Just because you didn’t end up going to your top-choice college, or using your degree exactly as you thought you would, or even — sometimes — seeing graduation day, doesn’t mean all of those hours spent studying or putting in work in after-school clubs were wasted. Diligence and effort is beneficial in its own right, and you never know where the effects of it will crop up.
11. Plans are different from goals; the latter are better.
Making plans for the future can be a fun pastime, but when you think about your envisioned future against your current reality, chances are they’re pretty different. Which is fine, of course. Imagine living a life designed by a 16-year-old? A nightmare. But goals are different: wider, more malleable, and usually more optimistic. It’s nice to have an idea of what you want in life — a cool job, a loving family, a close group of friends — but it’s especially exciting to be flexible on how you get there.
12. Never let insecurity determine your experiences or dictate your reality.
Don’t stay home from the pool party because you’re too embarrassed to wear a bathing suit. Don’t keep quiet because you’re certain everyone around you is smarter than you. You will regret missing out on new experiences; you’ll forget the everyday awkwardness. And besides…
13. No one is looking at you as closely or as critically as you are looking at yourself.
They are all too busy looking at themselves! It’s so rare that the idea you have of yourself aligns perfectly with the way others see you, which is why it’s so common, when reminiscing with former classmates about how awkward you used to be, you’re usually met with things like, “What? You didn’t come off like that at all.”
14. Music isn’t just a hobby; it’s a way of life.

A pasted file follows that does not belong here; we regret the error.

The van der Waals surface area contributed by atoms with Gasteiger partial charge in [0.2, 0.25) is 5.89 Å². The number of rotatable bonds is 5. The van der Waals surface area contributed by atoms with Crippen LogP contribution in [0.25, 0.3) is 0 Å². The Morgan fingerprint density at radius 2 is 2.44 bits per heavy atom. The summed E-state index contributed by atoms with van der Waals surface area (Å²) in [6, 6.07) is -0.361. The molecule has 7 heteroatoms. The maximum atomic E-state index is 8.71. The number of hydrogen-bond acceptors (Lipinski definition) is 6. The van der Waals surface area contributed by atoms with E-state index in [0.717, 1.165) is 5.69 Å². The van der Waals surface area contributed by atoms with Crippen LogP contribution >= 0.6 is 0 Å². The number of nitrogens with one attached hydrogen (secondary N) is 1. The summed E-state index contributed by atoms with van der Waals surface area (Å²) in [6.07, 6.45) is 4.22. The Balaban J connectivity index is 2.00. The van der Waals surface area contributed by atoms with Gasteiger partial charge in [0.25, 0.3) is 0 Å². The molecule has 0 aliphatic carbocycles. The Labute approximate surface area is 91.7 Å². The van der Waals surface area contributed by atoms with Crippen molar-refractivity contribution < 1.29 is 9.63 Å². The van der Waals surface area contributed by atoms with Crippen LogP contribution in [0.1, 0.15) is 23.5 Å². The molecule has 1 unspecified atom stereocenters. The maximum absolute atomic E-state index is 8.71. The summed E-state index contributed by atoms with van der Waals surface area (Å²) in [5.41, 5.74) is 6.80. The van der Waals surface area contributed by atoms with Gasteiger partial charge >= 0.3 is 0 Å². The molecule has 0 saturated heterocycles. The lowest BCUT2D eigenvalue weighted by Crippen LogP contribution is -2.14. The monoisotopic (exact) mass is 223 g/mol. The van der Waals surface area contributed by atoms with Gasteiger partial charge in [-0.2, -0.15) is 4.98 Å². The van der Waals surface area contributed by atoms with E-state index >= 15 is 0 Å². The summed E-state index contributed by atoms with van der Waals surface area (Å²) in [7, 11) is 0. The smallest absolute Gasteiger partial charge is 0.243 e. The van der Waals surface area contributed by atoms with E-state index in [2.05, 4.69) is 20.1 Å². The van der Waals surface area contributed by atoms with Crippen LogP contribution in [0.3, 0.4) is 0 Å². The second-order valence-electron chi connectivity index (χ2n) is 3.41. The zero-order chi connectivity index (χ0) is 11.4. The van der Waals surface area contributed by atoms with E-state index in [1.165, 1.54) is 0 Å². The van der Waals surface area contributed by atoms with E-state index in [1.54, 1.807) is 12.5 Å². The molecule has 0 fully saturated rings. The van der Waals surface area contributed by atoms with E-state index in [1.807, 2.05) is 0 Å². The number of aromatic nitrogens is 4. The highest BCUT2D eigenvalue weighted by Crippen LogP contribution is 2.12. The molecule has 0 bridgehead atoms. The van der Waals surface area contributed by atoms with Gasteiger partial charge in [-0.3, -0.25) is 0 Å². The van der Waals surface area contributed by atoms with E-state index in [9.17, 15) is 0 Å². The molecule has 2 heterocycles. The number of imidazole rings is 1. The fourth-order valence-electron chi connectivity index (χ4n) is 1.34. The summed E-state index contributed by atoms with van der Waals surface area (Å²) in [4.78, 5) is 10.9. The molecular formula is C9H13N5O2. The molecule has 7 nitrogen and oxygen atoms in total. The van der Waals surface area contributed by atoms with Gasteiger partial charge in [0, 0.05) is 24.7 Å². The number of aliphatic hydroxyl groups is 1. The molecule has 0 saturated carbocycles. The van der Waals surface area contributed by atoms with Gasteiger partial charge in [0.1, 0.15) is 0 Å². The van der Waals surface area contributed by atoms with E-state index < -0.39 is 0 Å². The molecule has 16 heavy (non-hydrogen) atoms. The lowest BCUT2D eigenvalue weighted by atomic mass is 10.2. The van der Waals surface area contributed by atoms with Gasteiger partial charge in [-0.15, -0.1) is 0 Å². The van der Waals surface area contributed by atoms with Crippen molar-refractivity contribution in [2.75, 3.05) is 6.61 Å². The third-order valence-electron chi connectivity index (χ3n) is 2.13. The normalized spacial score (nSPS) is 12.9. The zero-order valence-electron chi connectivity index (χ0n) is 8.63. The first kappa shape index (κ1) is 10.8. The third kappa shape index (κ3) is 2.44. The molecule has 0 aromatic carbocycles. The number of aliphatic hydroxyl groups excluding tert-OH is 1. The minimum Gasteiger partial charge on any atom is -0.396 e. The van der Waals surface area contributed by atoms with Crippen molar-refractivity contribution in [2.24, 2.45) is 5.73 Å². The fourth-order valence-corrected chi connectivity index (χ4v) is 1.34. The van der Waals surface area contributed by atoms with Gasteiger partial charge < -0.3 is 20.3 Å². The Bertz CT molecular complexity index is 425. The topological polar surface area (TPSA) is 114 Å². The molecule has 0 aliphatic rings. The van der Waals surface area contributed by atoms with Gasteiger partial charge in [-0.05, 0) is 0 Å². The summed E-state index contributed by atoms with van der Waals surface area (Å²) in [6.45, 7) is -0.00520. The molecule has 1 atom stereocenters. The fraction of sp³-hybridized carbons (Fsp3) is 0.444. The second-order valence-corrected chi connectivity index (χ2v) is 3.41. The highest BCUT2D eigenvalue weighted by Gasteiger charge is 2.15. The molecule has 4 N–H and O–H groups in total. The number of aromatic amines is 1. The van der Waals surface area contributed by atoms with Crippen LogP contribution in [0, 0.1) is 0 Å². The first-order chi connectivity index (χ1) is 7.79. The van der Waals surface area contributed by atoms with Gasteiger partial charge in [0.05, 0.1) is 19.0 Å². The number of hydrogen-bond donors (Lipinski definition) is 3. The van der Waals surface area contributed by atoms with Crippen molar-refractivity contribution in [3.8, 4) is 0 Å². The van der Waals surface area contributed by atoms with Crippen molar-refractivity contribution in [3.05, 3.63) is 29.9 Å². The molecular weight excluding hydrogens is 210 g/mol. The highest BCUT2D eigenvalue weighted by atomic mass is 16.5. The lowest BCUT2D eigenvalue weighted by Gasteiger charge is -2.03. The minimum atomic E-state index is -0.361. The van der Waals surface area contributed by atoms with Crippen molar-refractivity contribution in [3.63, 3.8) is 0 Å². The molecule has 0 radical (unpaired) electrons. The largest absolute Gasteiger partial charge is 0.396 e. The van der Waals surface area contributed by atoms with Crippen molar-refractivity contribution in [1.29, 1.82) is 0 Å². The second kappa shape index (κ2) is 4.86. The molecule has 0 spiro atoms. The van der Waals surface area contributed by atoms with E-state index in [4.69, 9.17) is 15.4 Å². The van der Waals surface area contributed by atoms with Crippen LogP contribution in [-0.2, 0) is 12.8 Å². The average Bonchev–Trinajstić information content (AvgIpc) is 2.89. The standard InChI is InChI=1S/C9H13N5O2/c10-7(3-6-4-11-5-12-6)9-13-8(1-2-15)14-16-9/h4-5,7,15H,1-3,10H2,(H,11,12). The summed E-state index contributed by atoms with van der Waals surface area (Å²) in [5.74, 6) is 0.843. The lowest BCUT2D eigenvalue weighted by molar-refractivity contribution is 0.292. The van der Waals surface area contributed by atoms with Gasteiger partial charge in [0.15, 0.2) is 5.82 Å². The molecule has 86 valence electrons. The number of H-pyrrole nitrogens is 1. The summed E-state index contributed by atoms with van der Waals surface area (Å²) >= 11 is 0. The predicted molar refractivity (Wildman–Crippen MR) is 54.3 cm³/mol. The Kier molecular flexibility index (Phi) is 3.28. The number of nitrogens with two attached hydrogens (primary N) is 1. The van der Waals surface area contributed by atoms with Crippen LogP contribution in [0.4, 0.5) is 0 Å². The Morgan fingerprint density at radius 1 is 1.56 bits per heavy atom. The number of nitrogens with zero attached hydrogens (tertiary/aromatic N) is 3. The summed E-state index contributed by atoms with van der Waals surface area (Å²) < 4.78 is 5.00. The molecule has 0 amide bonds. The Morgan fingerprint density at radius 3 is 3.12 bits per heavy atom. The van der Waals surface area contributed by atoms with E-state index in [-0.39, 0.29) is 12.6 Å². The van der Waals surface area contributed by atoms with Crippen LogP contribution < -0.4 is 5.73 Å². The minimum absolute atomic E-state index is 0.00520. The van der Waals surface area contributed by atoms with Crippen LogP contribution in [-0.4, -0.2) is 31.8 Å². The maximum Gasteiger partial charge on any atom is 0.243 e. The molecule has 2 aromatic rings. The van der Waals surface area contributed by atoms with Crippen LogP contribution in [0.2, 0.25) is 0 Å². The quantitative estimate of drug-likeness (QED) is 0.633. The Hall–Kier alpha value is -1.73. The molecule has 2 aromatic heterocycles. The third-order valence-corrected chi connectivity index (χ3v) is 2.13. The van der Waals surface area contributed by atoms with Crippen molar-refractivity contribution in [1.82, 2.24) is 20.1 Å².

It is impossible to overstate how much music can augment your experience of life. Think about how deeply you associate certain songs or artists with specific experiences, and how quickly and firmly those songs can plant you right back into those past emotions. It’s easy to get lazy about finding and really listening to music when all of these other responsibilities pile on, but fight for it. Make time for it. It’s important.
15. Breaking the rules, or at least challenging them, is a necessity.
Some of the best, most exciting experiences come from getting outside of your comfort zone. Maybe you’re not regularly sneaking out of the house anymore (your roommate isn’t exactly keeping tabs), but it’s a good idea to sometimes jump the fence to the park that closes after nightfall or sneak some booze into the game. Practice some brazen defiance, and it will help you when it comes time to really take a stand — like standing up for yourself at work, or questioning authority in the face of injustices.
16. Family relationships need to be cultivated.
Family is forever, as evidenced by their ability to stick around, despite the fact that you were likely a nightmare to them from the ages of 13–18. But they’re good allies, and you’ll never regret getting to know them the way you get to know your friends.
17. Caring about things is cool.
This might be biased by a growing-up-in-the-height-of-emo perspective, but remember when you were proud about caring — and caring so deeply — about things? Remember laying it all out there in AIM statuses and LiveJournal entries and late-night tell-all conversations? It’s so much easier (and safer!) to be apathetic but also a LOT more boring.
18. You will never regret asking your crush to prom.
OK, granted, you are most likely not asking crushes to proms these days, but the sentiment stands. Don’t wait around to see if the cute girl is going to approach you. What AGONY. You know what I remember most about asking ultimate high school dreamboat John Lawrence to prom? NOT his saying no, which he did, thankfully with grace — it’s the energy and excitement of working up the nerve to ask him. It’s an adventure regardless of the outcome.